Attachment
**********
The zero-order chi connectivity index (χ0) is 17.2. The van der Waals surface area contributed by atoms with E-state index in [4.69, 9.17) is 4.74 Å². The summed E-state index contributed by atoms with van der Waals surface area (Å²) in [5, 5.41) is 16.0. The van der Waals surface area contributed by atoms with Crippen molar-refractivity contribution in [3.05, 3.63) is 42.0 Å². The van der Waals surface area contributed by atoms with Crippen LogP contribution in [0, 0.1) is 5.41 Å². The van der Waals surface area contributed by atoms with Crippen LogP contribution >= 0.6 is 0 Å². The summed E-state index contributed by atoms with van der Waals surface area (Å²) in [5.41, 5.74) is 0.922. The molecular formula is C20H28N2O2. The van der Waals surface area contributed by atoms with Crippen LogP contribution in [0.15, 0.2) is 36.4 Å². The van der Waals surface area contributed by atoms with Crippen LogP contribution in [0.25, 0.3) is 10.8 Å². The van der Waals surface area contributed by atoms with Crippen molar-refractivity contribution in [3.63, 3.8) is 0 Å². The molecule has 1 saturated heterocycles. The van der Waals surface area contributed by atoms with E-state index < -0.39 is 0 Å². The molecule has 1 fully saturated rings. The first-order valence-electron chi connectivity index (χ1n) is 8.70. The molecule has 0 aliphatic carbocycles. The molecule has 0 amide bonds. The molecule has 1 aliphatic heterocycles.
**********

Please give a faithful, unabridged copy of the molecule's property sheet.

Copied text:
The zero-order chi connectivity index (χ0) is 17.2. The van der Waals surface area contributed by atoms with E-state index in [4.69, 9.17) is 4.74 Å². The summed E-state index contributed by atoms with van der Waals surface area (Å²) in [5, 5.41) is 16.0. The van der Waals surface area contributed by atoms with Crippen molar-refractivity contribution in [3.05, 3.63) is 42.0 Å². The van der Waals surface area contributed by atoms with Crippen LogP contribution in [0, 0.1) is 5.41 Å². The van der Waals surface area contributed by atoms with Crippen LogP contribution >= 0.6 is 0 Å². The summed E-state index contributed by atoms with van der Waals surface area (Å²) in [5.41, 5.74) is 0.922. The molecular formula is C20H28N2O2. The van der Waals surface area contributed by atoms with Crippen LogP contribution in [0.15, 0.2) is 36.4 Å². The van der Waals surface area contributed by atoms with Crippen LogP contribution in [0.25, 0.3) is 10.8 Å². The van der Waals surface area contributed by atoms with Crippen molar-refractivity contribution in [3.63, 3.8) is 0 Å². The molecule has 1 saturated heterocycles. The van der Waals surface area contributed by atoms with E-state index < -0.39 is 0 Å². The molecule has 1 fully saturated rings. The first-order valence-electron chi connectivity index (χ1n) is 8.70. The molecule has 0 aliphatic carbocycles. The molecule has 0 amide bonds. The molecule has 1 aliphatic heterocycles.